Yep that's right, we paid more on a $100,000 house up there than a $200,000 house down here. I find it ludicrous for people to say taxes are running people off the Island. Sure, I feel bad if you are on a fixed incomed or retired and only figured your seaside estate was only worth $30,000 when you bought it. These folks are few and perhaps always lived in a marginal lifestyle.
What really bothers me is that folks want lower city taxes, as in the Town of South Padre, yet want al kinds of new services. About ninety percent of your local tax bill is county, school, and some other taxes. The Town tax bill is almost nothing. Yet some people want to capitalize this for their personal grandeur or some other very strange reason.
Get off it, as we see right through the political shennanigans. Your tax bill is fairly mild. Yes, the Town finances a disproportionate amount of offshored County and school revenue, but how else can you you tax people equitably? To add to the mix, your tax bill can only go up like five percent a year, no matter HOW it is appraised or valued. I am not familiar with the exact conditions of this cap but I suspect that something is deeply wrong with the "taxed off the Island" argument.
It's a political ploy. People come and go as their families mature, a few members die, and the youngsters move about the US. It's that simple. If it gets like living on the Island is a pain in the hootch you move elsewhere. It has very little to do with taxes. It is trivial compared to a hurricane.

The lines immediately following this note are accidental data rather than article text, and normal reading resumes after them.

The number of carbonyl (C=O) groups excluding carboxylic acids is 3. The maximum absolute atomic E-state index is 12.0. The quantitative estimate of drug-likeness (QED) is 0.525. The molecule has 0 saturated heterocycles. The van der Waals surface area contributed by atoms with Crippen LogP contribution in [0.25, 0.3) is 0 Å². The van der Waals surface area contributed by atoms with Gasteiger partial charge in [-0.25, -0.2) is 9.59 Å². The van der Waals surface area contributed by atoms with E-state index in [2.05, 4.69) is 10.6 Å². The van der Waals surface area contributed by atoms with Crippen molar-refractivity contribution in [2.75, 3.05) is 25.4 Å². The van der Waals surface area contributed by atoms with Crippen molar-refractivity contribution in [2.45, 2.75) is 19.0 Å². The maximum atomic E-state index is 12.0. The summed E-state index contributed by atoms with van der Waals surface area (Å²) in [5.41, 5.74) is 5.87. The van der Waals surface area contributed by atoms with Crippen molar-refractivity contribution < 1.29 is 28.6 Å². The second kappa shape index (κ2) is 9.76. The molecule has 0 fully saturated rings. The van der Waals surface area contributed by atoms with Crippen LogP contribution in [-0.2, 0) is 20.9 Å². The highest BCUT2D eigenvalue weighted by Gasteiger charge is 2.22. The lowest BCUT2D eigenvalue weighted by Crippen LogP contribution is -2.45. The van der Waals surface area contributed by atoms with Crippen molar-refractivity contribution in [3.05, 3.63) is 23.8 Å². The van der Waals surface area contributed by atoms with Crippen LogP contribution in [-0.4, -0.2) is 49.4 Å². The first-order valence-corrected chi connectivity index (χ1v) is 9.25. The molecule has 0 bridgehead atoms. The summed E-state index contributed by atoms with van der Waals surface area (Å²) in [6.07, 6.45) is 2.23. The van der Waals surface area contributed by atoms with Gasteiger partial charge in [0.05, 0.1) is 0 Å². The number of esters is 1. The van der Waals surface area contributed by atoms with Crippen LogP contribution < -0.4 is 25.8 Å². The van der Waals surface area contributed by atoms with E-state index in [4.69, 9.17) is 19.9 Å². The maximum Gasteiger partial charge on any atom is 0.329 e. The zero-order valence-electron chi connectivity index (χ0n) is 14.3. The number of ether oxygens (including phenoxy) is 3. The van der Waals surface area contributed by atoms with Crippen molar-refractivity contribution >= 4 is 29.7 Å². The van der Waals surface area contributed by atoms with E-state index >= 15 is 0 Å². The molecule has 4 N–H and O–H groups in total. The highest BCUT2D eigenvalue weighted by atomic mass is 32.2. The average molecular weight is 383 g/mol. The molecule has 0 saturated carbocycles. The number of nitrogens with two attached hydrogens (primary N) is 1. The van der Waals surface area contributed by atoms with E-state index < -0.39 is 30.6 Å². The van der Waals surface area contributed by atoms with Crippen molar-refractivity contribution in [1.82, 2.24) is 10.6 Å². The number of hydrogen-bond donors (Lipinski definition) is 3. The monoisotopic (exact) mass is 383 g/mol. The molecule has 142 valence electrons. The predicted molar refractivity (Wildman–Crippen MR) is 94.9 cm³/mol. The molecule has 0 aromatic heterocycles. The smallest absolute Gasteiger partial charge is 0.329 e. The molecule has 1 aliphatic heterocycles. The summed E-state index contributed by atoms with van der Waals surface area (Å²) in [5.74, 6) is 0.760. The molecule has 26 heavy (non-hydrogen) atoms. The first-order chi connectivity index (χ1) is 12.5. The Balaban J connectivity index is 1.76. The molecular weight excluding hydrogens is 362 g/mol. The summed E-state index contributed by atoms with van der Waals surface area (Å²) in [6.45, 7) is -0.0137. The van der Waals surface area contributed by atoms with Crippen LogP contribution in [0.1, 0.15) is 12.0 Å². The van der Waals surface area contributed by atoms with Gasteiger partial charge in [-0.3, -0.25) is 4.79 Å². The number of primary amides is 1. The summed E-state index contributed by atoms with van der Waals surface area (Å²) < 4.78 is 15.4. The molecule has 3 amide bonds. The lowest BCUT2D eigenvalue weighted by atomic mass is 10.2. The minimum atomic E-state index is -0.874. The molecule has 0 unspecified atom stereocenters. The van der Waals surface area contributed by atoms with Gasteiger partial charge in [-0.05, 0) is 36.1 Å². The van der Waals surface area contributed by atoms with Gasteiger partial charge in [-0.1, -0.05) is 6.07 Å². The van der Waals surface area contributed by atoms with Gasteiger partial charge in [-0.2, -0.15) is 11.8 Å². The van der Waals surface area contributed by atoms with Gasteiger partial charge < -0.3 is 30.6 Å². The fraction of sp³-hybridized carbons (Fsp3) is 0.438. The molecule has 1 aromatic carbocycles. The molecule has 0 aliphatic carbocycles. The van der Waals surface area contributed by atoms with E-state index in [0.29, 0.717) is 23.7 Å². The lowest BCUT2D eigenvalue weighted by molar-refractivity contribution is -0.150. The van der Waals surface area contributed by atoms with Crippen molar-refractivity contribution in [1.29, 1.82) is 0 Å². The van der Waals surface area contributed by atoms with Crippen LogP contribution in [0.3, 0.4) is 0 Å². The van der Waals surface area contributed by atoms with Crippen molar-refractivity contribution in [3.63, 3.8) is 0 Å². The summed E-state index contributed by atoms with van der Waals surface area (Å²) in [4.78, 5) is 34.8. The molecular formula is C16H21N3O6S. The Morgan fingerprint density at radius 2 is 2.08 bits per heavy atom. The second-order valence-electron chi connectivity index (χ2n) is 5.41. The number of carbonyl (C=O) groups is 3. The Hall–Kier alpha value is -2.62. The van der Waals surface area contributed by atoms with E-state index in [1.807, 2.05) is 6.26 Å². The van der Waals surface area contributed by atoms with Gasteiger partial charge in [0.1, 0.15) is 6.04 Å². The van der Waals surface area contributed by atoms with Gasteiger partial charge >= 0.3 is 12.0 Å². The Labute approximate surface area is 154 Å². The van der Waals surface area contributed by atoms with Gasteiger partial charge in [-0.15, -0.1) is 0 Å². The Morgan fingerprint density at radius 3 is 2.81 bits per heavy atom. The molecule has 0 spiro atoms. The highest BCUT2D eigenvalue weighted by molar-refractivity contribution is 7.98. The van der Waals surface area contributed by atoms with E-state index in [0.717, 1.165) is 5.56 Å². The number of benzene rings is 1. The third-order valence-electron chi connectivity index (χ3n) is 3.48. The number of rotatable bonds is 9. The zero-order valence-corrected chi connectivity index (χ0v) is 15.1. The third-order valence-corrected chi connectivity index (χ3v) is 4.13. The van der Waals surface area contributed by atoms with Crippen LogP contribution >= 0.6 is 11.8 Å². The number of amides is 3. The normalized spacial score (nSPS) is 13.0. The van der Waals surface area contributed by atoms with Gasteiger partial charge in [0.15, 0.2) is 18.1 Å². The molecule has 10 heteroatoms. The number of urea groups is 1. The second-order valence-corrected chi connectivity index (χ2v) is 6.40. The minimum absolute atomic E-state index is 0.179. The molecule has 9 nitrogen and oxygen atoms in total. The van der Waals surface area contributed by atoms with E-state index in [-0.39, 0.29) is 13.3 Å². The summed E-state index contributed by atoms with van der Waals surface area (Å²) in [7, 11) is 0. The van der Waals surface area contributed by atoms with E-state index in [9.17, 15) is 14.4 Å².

Now insurance, I can believe that story. A ton of insurers are dropping coastal policies just because of the hurricane issue. I want a roll-back on my damn insurance and KEEP continual coverage even if The Big One comes. We've got three to five billions of dollars of property down here, and we need it all covered by insurance.
Strangely, nobody wants to talk about this issue, especially the people who say taxes are driving people off the Island. They are completely berserk.
Word History: When we say that we are going berserk, we may not realize how extreme a state this might be. Our adjective comes from the noun berserker, or berserk, which is from the Old Norse word berserkr, "a wild warrior or champion." Such warriors wore hides of bears, which explains the probable origin of berserkr as a compound of *bera, "bear," and serkr, "shirt, coat." These berserkers became frenzied in battle, howling like animals, foaming at the mouth, and biting the edges of their iron shields. Berserker is first recorded in English in the early 19th century, long after these wild warriors ceased to exist.